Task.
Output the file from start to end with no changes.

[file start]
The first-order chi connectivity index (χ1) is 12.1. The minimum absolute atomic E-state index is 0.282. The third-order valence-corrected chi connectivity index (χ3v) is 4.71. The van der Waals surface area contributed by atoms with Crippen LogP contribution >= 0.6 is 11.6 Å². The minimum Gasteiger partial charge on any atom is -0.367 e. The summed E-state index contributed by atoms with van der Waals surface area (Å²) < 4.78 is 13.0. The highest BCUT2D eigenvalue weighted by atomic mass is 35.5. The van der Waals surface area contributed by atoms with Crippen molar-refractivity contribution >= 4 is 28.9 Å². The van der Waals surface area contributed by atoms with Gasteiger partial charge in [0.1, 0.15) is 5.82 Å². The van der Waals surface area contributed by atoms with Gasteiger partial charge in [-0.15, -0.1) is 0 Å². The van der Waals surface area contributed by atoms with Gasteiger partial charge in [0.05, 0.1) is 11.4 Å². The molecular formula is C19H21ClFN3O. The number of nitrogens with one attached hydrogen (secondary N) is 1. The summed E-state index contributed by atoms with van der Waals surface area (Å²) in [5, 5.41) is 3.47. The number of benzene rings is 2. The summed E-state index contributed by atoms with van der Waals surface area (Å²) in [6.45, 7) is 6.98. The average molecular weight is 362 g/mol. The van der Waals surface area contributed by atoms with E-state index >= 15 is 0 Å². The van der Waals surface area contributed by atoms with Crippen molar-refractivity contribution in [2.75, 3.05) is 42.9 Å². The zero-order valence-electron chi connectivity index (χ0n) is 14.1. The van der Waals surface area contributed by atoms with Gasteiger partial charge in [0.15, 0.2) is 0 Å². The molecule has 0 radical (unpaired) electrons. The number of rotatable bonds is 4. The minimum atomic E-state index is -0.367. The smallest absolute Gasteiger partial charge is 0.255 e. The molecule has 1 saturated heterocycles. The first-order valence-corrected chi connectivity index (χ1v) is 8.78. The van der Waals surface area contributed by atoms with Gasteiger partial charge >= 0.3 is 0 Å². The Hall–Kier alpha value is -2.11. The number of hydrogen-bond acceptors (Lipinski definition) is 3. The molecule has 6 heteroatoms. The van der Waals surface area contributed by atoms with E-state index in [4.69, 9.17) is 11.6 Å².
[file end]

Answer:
The first-order chi connectivity index (χ1) is 12.1. The minimum absolute atomic E-state index is 0.282. The third-order valence-corrected chi connectivity index (χ3v) is 4.71. The van der Waals surface area contributed by atoms with Crippen LogP contribution >= 0.6 is 11.6 Å². The minimum Gasteiger partial charge on any atom is -0.367 e. The summed E-state index contributed by atoms with van der Waals surface area (Å²) < 4.78 is 13.0. The highest BCUT2D eigenvalue weighted by atomic mass is 35.5. The van der Waals surface area contributed by atoms with Crippen molar-refractivity contribution >= 4 is 28.9 Å². The van der Waals surface area contributed by atoms with Gasteiger partial charge in [0.1, 0.15) is 5.82 Å². The van der Waals surface area contributed by atoms with Gasteiger partial charge in [-0.15, -0.1) is 0 Å². The van der Waals surface area contributed by atoms with Gasteiger partial charge in [0.05, 0.1) is 11.4 Å². The molecular formula is C19H21ClFN3O. The number of nitrogens with one attached hydrogen (secondary N) is 1. The summed E-state index contributed by atoms with van der Waals surface area (Å²) in [5, 5.41) is 3.47. The number of benzene rings is 2. The summed E-state index contributed by atoms with van der Waals surface area (Å²) in [6.45, 7) is 6.98. The average molecular weight is 362 g/mol. The van der Waals surface area contributed by atoms with E-state index >= 15 is 0 Å². The van der Waals surface area contributed by atoms with Crippen molar-refractivity contribution in [2.75, 3.05) is 42.9 Å². The zero-order valence-electron chi connectivity index (χ0n) is 14.1. The van der Waals surface area contributed by atoms with Gasteiger partial charge in [0.15, 0.2) is 0 Å². The molecule has 0 radical (unpaired) electrons. The number of rotatable bonds is 4. The minimum atomic E-state index is -0.367. The smallest absolute Gasteiger partial charge is 0.255 e. The molecule has 1 saturated heterocycles. The first-order valence-corrected chi connectivity index (χ1v) is 8.78. The van der Waals surface area contributed by atoms with Gasteiger partial charge >= 0.3 is 0 Å². The Hall–Kier alpha value is -2.11. The number of hydrogen-bond acceptors (Lipinski definition) is 3. The molecule has 6 heteroatoms. The van der Waals surface area contributed by atoms with E-state index in [4.69, 9.17) is 11.6 Å².